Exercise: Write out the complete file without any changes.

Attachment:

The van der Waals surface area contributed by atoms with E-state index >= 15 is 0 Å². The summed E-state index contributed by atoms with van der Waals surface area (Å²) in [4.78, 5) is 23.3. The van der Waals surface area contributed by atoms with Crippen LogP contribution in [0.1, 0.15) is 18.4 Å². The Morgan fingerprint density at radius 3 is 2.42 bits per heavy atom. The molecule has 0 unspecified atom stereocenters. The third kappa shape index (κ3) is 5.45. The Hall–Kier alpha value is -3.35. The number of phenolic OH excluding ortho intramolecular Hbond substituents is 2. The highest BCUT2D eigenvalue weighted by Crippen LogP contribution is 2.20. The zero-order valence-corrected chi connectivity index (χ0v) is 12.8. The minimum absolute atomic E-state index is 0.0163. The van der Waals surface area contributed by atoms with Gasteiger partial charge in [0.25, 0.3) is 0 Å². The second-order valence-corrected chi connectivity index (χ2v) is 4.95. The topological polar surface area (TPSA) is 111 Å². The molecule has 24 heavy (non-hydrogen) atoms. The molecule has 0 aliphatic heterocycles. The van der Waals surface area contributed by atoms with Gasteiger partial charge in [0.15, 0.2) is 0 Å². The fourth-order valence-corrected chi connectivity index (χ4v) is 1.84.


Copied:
The van der Waals surface area contributed by atoms with E-state index >= 15 is 0 Å². The summed E-state index contributed by atoms with van der Waals surface area (Å²) in [4.78, 5) is 23.3. The van der Waals surface area contributed by atoms with Crippen LogP contribution in [0.1, 0.15) is 18.4 Å². The Morgan fingerprint density at radius 3 is 2.42 bits per heavy atom. The molecule has 0 unspecified atom stereocenters. The third kappa shape index (κ3) is 5.45. The Hall–Kier alpha value is -3.35. The number of phenolic OH excluding ortho intramolecular Hbond substituents is 2. The highest BCUT2D eigenvalue weighted by Crippen LogP contribution is 2.20. The zero-order valence-corrected chi connectivity index (χ0v) is 12.8. The minimum absolute atomic E-state index is 0.0163. The van der Waals surface area contributed by atoms with Gasteiger partial charge in [0.25, 0.3) is 0 Å². The second-order valence-corrected chi connectivity index (χ2v) is 4.95. The topological polar surface area (TPSA) is 111 Å². The molecule has 24 heavy (non-hydrogen) atoms. The molecule has 0 aliphatic heterocycles. The van der Waals surface area contributed by atoms with Gasteiger partial charge in [0.15, 0.2) is 0 Å². The fourth-order valence-corrected chi connectivity index (χ4v) is 1.84.